Always Relevant, Never Hearsay, Sometimes Argumentative. In each episode of Objections, Adam Klasfeld navigates listeners through the top legal stories of the week with experts in a straightforward, analytical and factual manner.
Klasfeld is a senior investigative reporter and editor for Law&Crime. Adam has reported on every corner of the legal system for more than a decade, with datelines from federal courts, state courts, the United Nations, Guantánamo Bay, the Ecuadorean Amazon, and a court-martial inside a military base near NSA headquarters.
After the U.K. formally approved the extradition of WikiLeaks founder Julian Assange, First Amendment groups in the United States expressed broad opposition to his prosecution. Does he deserve it?
Prosecutors accuse Assange of conduct that go well beyond traditional journalism, including conspiring to break into a U.S. military database, gaining unauthorized access to an Icelandic government computer, and picking targets for hacker collectives to breach. One of those targets was the New York Times, prosecutors say.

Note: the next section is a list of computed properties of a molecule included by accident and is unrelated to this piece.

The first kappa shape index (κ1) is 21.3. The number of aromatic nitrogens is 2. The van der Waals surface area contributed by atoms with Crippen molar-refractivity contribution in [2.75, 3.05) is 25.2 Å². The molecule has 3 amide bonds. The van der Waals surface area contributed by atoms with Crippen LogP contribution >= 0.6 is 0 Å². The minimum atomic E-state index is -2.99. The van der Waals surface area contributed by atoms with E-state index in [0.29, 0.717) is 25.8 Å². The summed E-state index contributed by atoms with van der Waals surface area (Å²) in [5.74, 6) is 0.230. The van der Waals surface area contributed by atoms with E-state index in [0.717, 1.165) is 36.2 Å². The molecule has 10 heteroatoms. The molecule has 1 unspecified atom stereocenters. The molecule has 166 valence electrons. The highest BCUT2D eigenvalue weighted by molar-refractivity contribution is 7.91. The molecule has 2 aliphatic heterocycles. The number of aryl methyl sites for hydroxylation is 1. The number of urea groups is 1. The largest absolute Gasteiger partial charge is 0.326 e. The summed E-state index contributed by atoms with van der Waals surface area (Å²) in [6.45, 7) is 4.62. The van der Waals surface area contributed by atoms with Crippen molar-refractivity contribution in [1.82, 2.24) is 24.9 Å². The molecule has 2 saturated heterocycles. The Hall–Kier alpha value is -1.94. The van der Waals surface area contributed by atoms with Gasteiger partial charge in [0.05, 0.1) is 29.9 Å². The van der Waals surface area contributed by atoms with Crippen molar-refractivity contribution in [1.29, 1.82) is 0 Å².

Still, Jameel Jaffer, the director of the prominent Knight First Amendment Institute at Columbia University, calls Assange’s prosecution a “dagger to the throat of press freedom.”
In the latest episode of “Objections,” Jaffer fields questions about some of the toughest criticisms of Assange, from U.S. prosecutors and others, and says that in the end, the case is about more than him.
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